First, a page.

Robert Kapp, a former president of the US-China Business Council who now advises US firms about China, wrote on the ChinaFile blog run by New York-based Asia Society that he is certain that Mrs Obama "will convey directly to Madame Peng and to the Chinese people a sincere message of mutual respect, shared humanity, sober awareness of unfinished societal tasks and global responsibilities, and genuine celebration of their loved ones, starting with Presidents Xi and Obama".
The meeting of the two first ladies will come just days before their husbands meet bilaterally on the sidelines of the Third Nuclear Security Summit in The Hague of the Netherlands next week, tackling some of the most urgent global crisis, such as the one unfolding in Ukraine.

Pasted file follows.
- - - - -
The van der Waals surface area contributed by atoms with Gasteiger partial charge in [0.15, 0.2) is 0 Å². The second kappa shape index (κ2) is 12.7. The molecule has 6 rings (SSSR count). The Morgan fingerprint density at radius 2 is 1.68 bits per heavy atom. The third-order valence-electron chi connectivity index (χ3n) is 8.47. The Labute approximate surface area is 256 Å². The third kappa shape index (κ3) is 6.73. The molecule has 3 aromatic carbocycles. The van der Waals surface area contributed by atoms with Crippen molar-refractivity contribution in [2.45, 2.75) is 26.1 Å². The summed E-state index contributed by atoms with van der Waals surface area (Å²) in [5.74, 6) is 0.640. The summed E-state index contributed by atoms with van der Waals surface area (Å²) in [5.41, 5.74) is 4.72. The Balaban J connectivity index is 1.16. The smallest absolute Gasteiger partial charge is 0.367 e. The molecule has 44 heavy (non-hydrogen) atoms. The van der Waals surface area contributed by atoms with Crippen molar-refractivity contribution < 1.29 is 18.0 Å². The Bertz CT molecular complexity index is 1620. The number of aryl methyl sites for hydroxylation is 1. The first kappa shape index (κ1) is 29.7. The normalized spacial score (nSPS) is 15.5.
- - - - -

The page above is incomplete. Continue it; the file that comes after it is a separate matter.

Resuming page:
"I am certain, without bombast or a barrage of cliches, the first lady in particular will contribute to a more full-bodied Chinese understanding of our nation and our people," said Kapp, who was also a historian of 20th century China.
Chen Mingming, former Chinese ambassador to New Zealand and Switzerland, said although Mrs. Obama said she would focus on education and youth empowerment, her Chinese trip should not be interpreted as a personal visit.
"It reflects the importance Barack Obama attaches to Washington's relations with Beijing," said Chen, referring to her previous solo visit to African countries on behalf of the US president.
Chen also noted that Mrs. Obama's bringing her mother and two daughters reflects a smart characteristic of US diplomacy.
"It is like saying that 'Not only do my husband and I cherish relations with China, our whole family all support the relations,'" Chen said, adding that the move can easily trigger resonance in family-oriented China and bring the leaders closer to the ordinary people of both countries.